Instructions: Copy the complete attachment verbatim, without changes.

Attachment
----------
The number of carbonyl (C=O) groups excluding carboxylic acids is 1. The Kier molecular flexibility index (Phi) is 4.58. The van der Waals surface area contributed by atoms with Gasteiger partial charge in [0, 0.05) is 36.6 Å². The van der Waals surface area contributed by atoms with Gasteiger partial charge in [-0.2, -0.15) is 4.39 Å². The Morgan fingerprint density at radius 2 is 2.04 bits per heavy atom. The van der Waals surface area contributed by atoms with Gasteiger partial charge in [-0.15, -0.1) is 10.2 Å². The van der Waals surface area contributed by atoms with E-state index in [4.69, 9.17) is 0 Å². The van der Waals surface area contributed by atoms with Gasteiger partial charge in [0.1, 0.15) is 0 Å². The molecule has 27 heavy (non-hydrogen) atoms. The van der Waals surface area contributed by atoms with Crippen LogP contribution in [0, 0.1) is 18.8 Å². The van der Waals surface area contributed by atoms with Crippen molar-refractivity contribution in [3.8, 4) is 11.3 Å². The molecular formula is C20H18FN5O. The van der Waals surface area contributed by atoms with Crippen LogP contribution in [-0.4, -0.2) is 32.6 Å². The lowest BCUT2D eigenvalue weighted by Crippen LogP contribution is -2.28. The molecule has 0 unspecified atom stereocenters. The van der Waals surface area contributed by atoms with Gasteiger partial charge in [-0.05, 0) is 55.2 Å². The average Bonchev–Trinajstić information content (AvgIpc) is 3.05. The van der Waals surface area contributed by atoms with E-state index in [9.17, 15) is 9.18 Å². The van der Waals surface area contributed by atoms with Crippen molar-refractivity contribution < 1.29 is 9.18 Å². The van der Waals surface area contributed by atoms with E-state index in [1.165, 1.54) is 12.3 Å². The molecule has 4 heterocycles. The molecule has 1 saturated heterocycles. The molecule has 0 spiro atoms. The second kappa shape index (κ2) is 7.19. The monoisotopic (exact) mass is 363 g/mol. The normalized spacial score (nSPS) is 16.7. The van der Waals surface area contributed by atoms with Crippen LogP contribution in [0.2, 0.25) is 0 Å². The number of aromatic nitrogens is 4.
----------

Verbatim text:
The number of carbonyl (C=O) groups excluding carboxylic acids is 1. The Kier molecular flexibility index (Phi) is 4.58. The van der Waals surface area contributed by atoms with Gasteiger partial charge in [0, 0.05) is 36.6 Å². The van der Waals surface area contributed by atoms with Gasteiger partial charge in [-0.2, -0.15) is 4.39 Å². The Morgan fingerprint density at radius 2 is 2.04 bits per heavy atom. The van der Waals surface area contributed by atoms with Gasteiger partial charge in [-0.15, -0.1) is 10.2 Å². The van der Waals surface area contributed by atoms with E-state index in [4.69, 9.17) is 0 Å². The van der Waals surface area contributed by atoms with Gasteiger partial charge in [0.1, 0.15) is 0 Å². The molecule has 27 heavy (non-hydrogen) atoms. The van der Waals surface area contributed by atoms with Crippen LogP contribution in [0, 0.1) is 18.8 Å². The van der Waals surface area contributed by atoms with Crippen molar-refractivity contribution in [3.8, 4) is 11.3 Å². The molecular formula is C20H18FN5O. The van der Waals surface area contributed by atoms with Crippen LogP contribution in [-0.4, -0.2) is 32.6 Å². The lowest BCUT2D eigenvalue weighted by Crippen LogP contribution is -2.28. The molecule has 0 unspecified atom stereocenters. The van der Waals surface area contributed by atoms with Gasteiger partial charge in [-0.05, 0) is 55.2 Å². The average Bonchev–Trinajstić information content (AvgIpc) is 3.05. The van der Waals surface area contributed by atoms with E-state index in [9.17, 15) is 9.18 Å². The van der Waals surface area contributed by atoms with Crippen molar-refractivity contribution < 1.29 is 9.18 Å². The van der Waals surface area contributed by atoms with E-state index in [1.165, 1.54) is 12.3 Å². The molecule has 4 heterocycles. The molecule has 1 saturated heterocycles. The molecule has 0 spiro atoms. The second kappa shape index (κ2) is 7.19. The monoisotopic (exact) mass is 363 g/mol. The normalized spacial score (nSPS) is 16.7. The van der Waals surface area contributed by atoms with Crippen LogP contribution in [0.2, 0.25) is 0 Å². The number of aromatic nitrogens is 4.